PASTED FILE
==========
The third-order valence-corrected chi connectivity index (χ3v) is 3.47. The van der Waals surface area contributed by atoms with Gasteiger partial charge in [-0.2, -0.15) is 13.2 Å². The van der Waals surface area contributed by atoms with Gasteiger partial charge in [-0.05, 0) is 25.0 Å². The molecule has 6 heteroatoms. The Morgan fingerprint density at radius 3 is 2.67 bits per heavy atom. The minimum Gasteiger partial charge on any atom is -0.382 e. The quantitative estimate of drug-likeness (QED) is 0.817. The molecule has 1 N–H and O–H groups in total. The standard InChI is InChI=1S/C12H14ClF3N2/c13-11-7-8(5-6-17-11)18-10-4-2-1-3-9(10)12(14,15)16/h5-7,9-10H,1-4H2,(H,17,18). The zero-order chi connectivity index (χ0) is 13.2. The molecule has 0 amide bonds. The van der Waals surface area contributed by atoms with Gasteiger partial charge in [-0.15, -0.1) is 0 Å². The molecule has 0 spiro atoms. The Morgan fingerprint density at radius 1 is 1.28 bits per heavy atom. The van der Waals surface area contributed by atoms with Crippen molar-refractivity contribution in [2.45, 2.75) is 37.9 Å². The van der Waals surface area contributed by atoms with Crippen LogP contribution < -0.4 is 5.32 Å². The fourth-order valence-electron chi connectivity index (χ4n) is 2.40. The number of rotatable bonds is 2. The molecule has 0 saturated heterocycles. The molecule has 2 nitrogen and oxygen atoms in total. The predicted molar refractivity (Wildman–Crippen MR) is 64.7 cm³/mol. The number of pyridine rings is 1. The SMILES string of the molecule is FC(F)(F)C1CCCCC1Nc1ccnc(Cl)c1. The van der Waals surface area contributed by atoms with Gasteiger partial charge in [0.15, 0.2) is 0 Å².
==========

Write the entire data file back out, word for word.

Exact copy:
The third-order valence-corrected chi connectivity index (χ3v) is 3.47. The van der Waals surface area contributed by atoms with Gasteiger partial charge in [-0.2, -0.15) is 13.2 Å². The van der Waals surface area contributed by atoms with Gasteiger partial charge in [-0.05, 0) is 25.0 Å². The molecule has 6 heteroatoms. The Morgan fingerprint density at radius 3 is 2.67 bits per heavy atom. The minimum Gasteiger partial charge on any atom is -0.382 e. The quantitative estimate of drug-likeness (QED) is 0.817. The molecule has 1 N–H and O–H groups in total. The standard InChI is InChI=1S/C12H14ClF3N2/c13-11-7-8(5-6-17-11)18-10-4-2-1-3-9(10)12(14,15)16/h5-7,9-10H,1-4H2,(H,17,18). The zero-order chi connectivity index (χ0) is 13.2. The molecule has 0 amide bonds. The van der Waals surface area contributed by atoms with Gasteiger partial charge in [-0.15, -0.1) is 0 Å². The molecule has 0 spiro atoms. The Morgan fingerprint density at radius 1 is 1.28 bits per heavy atom. The van der Waals surface area contributed by atoms with Crippen molar-refractivity contribution in [2.45, 2.75) is 37.9 Å². The van der Waals surface area contributed by atoms with Crippen LogP contribution < -0.4 is 5.32 Å². The fourth-order valence-electron chi connectivity index (χ4n) is 2.40. The number of rotatable bonds is 2. The molecule has 0 saturated heterocycles. The molecule has 2 nitrogen and oxygen atoms in total. The predicted molar refractivity (Wildman–Crippen MR) is 64.7 cm³/mol. The number of pyridine rings is 1. The SMILES string of the molecule is FC(F)(F)C1CCCCC1Nc1ccnc(Cl)c1. The van der Waals surface area contributed by atoms with Gasteiger partial charge in [0.15, 0.2) is 0 Å².